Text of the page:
Approximately 15% of strokes are hemorrhagic.
Computed tomography (CT) or magnetic resonance imaging (MRI) scans, with high sensitivity for intracerebral hemorrhage, are essential in diagnosis.
Treatments for intracerebral hemorrhage and ischemic stroke differ radically.
The primary treatment of hemorrhagic stroke involves supportive care and optimization of intracranial hemodynamics.
Surgical resection of intracerebral hematomas may be of benefit in select cases, but has yet to be demonstrated as effective in clinical trials. Newer minimally invasive surgical techniques are currently being investigated.
Study results show that patients in dedicated stroke units have improved survival and reduced disability at 1 year.
Stroke is an acute neurologic deficit caused by cerebrovascular etiology. It is further subdivided into ischemic stroke and hemorrhagic stroke. Ischemic stroke is lack of blood perfusion due to occlusion or critical stenosis of a cerebrospinal artery, and hemorrhagic stroke is due to rupture of a cerebrospinal artery, resulting in intraparenchymal, subarachnoid, and intraventricular hemorrhage. Intracerebral hemorrhage is further subdivided into primary and secondary etiology. Primary spontaneous intracerebral hemorrhage is defined as hemorrhage in the absence of vascular malformations or associated diseases. Secondary intracerebral hemorrhage is from an identifiable vascular malformation or as a complication of other medical or neurologic diseases that either impair coagulation or promote vascular rupture.
History and exam
- neck stiffness
- history of atrial fibrillation
- history of liver disease
- visual changes
- sudden onset
- altered sensation
- sensory loss
- history of hematologic disorder
- altered level of consciousness/coma
- gaze paresis
- advanced age
- male sex
- Asian, black and/or Hispanic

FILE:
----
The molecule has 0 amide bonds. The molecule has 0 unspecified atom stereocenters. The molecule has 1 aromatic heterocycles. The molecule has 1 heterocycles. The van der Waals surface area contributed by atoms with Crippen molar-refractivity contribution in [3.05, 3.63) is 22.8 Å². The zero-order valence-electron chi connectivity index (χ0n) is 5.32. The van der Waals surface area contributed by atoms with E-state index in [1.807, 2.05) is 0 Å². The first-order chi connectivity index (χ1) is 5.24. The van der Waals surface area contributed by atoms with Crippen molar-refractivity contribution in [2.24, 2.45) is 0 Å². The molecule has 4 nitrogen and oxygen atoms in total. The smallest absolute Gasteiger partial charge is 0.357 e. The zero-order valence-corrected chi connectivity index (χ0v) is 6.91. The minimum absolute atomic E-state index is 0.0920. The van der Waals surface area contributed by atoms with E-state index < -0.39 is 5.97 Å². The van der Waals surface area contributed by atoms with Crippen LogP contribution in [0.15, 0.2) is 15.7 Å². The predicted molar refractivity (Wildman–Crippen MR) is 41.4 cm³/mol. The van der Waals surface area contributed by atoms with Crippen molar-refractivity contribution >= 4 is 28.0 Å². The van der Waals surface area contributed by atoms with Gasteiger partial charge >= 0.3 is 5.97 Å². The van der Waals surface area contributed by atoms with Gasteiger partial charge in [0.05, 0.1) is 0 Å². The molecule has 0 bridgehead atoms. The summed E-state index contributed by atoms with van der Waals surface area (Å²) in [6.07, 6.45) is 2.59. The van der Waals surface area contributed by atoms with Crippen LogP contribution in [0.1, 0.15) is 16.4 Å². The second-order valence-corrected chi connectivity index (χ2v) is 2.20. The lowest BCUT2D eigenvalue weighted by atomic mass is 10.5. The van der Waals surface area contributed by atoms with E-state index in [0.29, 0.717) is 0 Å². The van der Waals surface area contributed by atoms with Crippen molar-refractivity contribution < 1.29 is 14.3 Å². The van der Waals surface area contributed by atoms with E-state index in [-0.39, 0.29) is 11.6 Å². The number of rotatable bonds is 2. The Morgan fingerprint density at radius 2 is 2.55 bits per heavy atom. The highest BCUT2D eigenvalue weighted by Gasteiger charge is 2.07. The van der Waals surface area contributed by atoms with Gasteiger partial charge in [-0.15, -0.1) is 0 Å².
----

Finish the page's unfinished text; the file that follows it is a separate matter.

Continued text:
- family history of hemorrhagic stroke
- cerebral amyloid angiopathy
- autosomal dominant mutations in the COL4A1 gene
- hereditary hemorrhagic telangiectasia
- autosomal dominant mutations in the KRIT1 gene
- autosomal dominant mutations in the CCM2 gene
- autosomal dominant mutations in the PDCD10 gene
- illicit sympathomimetic drugs
- vascular malformations
- nonsteroidal anti-inflammatories (NSAIDs)
- diabetes mellitus
- heavy alcohol abuse
- sympathomimetic medications
- cerebral vasculitis
- Moyamoya disease
Clinical Associate of Neurology
Medical Director, Neuroscience ICU
Director, Neurocritical Care Education
Co-Director, Stroke Center
University of Chicago
FDG declares that he has no competing interests.
Neurocritical Care Fellow
Department of Neurology
University of Chicago
RCM declares that she has no competing interests.
Dr Fernando Goldenberg and Dr Raisa Martinez would like to gratefully acknowledge Dr Alejandro Hornik, Dr Eric E. Smith, and Dr T. Dion Fung, the previous contributors to this monograph. EES is an author of a number of references cited in this monograph. AH and TDF declare that they have no competing interests.
Lecturer in Neurology
Beth Israel Deaconess Medical Center
Division of Cerebrovascular/Stroke
LRC declares that he has no competing interests.
Centre Hospitalier Universitaire Vaudois (CHUV)
JM declares that he has no competing interests.
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